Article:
One problem is that this puts the onus on developers to set conservative initial estimates if they want what gets filtered up to be even close to reasonable. But then, as you pointed out, they may appear to be underperforming, or just plain lazy.

              [1] I ran across this idea in a writeup from SGI in the early 90s and, at the time, it was viscerally true in my own professional life… http://www.alexmeyer.com/code/irix.html

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                The team lead says six months, the group lead says five, the director says four, and so on until the C-level execs are told that it’s pretty much already done and the release is imminent (exaggerated, but the point remains

                Probably off-topic but all communist dictatorships worked like this. This is why I think glories of capitalism are grossly exaggerated when both are equally driven by supplicating to delusional clowns. I think it is decentralization that makes capitalism accidentally work.

                I think one way to see estimates would be to see them as a trade off between quality vs time. Another way I like to think about estimates is how many iterations does it take - like how novels are written. I think on an average a novel takes 5 drafts at least.

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                Instead it should be asked “how long do we want to take on this?”

                Estimation as negotiation is the best way to approach things, and I’ve received surprisingly little in the way of push back when I answer the “how long” question with a question of “when do you want it?”

                Everyone already has an idea of when they need it – perhaps they have an angry customer they want to placate, maybe they have already sold the feature and need to recognize some revenue soon. And management also always is aware of constraints developers aren’t that may change the design. It might be as simple as “the BA who knows the feature is going on leave so we have to move fast”, or it might be “we’re closing on an acquisition in 2 weeks and need to clear the backlog before things get really interesting”.

                When you treat time as a constraint you negotiate up front rather than a one-time estimate that a PM converts to hours and multiplies by 1.6 and plops on a project plan, you’ve got a chance to get some of the context and constraints you don’t otherwise see and can do better planning,

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                I used to work with some guys from IBM, and I still have a stack of books and papers on their software engineering research from the 1980s. Most of this research came out of their operating systems and database development groups, which employed thousands of engineers working on huge code bases. It’s really fascinating stuff: ways to estimate lines of code based on feature points, ways to estimate the number of bugs per 1000 lines of code, ways to estimate person-hours per bug, etc. Unfortunately, most of this is stuck with the software engineering practices of the 1980s: huge monolithic projects with thousands of engineers, little interest in sharing components between projects, a lot of repetitive work that amounted to fighting with the tooling available at the time.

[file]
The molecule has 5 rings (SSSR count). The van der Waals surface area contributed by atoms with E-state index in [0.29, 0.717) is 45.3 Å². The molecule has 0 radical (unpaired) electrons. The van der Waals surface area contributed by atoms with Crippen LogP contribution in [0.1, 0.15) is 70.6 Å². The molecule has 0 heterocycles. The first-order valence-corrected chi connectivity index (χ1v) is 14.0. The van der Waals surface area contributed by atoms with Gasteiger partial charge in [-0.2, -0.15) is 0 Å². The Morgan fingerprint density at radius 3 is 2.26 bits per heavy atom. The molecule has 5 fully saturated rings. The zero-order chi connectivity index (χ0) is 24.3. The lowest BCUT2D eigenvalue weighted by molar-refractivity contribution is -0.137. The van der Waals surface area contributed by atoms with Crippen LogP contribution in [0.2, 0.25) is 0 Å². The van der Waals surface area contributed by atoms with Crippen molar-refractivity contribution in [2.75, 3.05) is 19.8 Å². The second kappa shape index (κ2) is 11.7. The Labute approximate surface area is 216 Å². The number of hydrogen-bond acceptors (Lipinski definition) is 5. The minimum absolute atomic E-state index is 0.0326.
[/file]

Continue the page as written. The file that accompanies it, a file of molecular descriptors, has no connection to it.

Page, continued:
Today the “predictable” stuff tends to mostly already be done. Back in the old days, a database might have had to implement 10 different join strategies, so you could have a team implement one of them and then extrapolate out to how long 10 would take. Today, not only do we not write join strategies, we just download the entire database in 10 minutes and don’t even care about the internals. The predictable work is mostly done already, and we’re stuck with unpredictable tasks like gluing components with two totally different APIs together.

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                  This is exactly right. The kind of programming I do is not like a production task of making a car or a house when you’ve already made 10 of them roughly similar before. The programming I do is research. It’s things no one has ever done before. And once it’s done and put on github, no one ever needs to do it again – certainly at minimum I never need to do it again.

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                  Excuse the plug. I offer a free analysis of software estimation data, provided I can make an anonymized version of the data public.

                  Here is one I did earlier.

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                    …Wow. Anyone who seriously tries to run machine learning on double-digit counts of data is either incompetent or willfully committing fraud. As the article points out, it’s not like this data is that hard to get.

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                      I have a strong feeling the whole industry of “process” consultanting whether it be SAFE or whatever is largely just made up. They love to cite a large corporate director who decided to transition as “evidence” their methods work. It would seem, like with many things, academia is not producing usable research that can actually drive knowledge translation.